Indian polity is being unfair to Muslims, says Shabana Azmi
Shabana Azmi, The Hindu, August 17, 2008
New Delhi: In a stinging attack on the country’s polity, film actress-turned-social activist Shabana Azmi has accused it of being “unfair” to Muslims, making only “token gestures,” instead of addressing the real issues.
She also targeted the Muslim leadership, saying it had not bothered to “clear the air about what Islam actually is” and contended that Muslims should change the image of their religion and community.
Asked on Karan Thapar’s ‘Devil’s Advocate’ show on CNN-IBN whether the country’s politics had been “unfair” to Muslims, Ms. Azmi replied, “yes.”
On whether it was individual politicians, the system or political parties that were to blame, she said, “I think there is not enough understanding of the fact that in a democracy how you treat the security of the minority must be an important part of its success.”
“You can’t make only token gestures and actually let them be in the state that they are as the Rajinder Sachar Committee report shows. So what happens is that token gestures are made, but real issues are never addressed.”
Asked whether she would say that Muslims were “victims of discrimination,” she said she could not buy a flat in Mumbai “because I am a Muslim.” She said she had read that the same had happened to actor Saif Ali Khan.
On what being a Muslim meant to her, Ms. Azmi said: “I’ve been raised in a very liberal, bohemian family in which religion has not played any part at all. For me, being a Muslim really was about Urdu, about eating biryani and wearing shararas on Id. So the cultural aspect of me was Muslim otherwise, because I am not religious, the religion did not matter. After the riots following the Babri Masjid demolition, I suddenly had people saying, you are a Muslim and hurling it as an accusation … it was a self-consciousness that I have never before experienced … [what] it made me do is say ‘yes, I am Muslim and what do you want to do about it?’ That, I can say, is increasingly happening, particularly in the western world. A lot of young kids today are wearing the burqa, are taking on an identity which really they don’t feel. Just because when you push somebody against the wall that’s what they come up with”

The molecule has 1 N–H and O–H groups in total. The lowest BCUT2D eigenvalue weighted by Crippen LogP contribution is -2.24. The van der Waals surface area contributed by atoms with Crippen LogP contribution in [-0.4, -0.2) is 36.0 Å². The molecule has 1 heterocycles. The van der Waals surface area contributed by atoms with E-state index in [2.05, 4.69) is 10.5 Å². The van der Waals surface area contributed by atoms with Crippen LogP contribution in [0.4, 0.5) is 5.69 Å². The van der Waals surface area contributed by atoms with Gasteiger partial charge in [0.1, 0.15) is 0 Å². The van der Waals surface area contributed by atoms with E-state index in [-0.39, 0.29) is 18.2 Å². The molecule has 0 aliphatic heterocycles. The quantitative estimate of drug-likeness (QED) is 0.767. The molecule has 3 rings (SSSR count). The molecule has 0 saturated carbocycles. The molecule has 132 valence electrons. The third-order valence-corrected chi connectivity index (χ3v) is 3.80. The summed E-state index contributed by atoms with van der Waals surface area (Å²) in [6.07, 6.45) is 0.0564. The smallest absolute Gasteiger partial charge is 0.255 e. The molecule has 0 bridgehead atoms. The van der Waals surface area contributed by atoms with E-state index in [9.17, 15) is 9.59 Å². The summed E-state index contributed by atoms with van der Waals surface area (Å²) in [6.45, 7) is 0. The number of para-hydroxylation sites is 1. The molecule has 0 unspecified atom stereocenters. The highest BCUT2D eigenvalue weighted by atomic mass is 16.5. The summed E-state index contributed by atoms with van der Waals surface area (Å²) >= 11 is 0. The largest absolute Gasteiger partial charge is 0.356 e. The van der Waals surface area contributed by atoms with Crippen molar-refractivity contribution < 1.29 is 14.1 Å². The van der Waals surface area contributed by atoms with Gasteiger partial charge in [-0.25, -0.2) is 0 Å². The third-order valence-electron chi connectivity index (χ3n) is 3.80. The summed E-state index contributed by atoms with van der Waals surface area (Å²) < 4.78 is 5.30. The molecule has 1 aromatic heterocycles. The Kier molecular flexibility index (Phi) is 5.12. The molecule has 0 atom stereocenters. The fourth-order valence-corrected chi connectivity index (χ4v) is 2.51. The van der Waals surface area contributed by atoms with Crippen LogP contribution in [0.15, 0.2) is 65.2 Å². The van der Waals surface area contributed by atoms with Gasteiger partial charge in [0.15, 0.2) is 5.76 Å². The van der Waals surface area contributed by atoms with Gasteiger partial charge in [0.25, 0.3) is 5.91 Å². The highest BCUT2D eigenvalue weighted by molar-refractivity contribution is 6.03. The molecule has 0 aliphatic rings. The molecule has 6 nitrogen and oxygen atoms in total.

Ms. Azmi, who is a five-time National Film Award winner, emphatically said that Muslims did not need their “own leaders” and to press her point she cited that Jawaharlal Nehru was “a leader for Muslims and that’s the way it should be.”
She accused the politicians of promoting a stereotypical image of the Muslim community and not allowing moderate, liberal Muslim voices to be heard.
“You look at all the politicians, whether it is Atal Bihari Vajpayee, whether it is Indira Gandhi, whether it is anybody, the minute it is a Muslim question, you will get the ‘dariwaralas’ and only all the Maulvis to speak,” said the former Member of Parliament.
Ms. Azmi observed that the moderate liberal voice was witnessing a resurgence in the country unlike in the past.
Ms. Azmi said she viewed “with exasperation, anger, hurt and bewilderment” the way the West looked upon Islam as a threat and treated Muslims as figures of fear and hate.
Talking against the backdrop of violent protests in Jammu and Kashmir over the Amarnath land transfer row, she cautioned that it could create differences between Hindus and Muslims elsewhere in the country and said the crisis should be brought to an end.
“Yes, and if our politicians haven’t woken up to it yet they really don’t know what’s happening,” she said when asked whether the situation in that State was a challenge to the country’s integrity and future.
She emphasised that “the Indian Muslims were in a safer place because the Indian Muslim has a stake and space in Indian democracy.”
“It’s a very huge thing that we are a part of a democracy and Indian Muslims can aspire to become a Shahrukh Khan or an Irfan Pathan or the President of India and that makes the Muslims far more hopeful and far less in despair than in other parts of the world,” the actor said. — PTI
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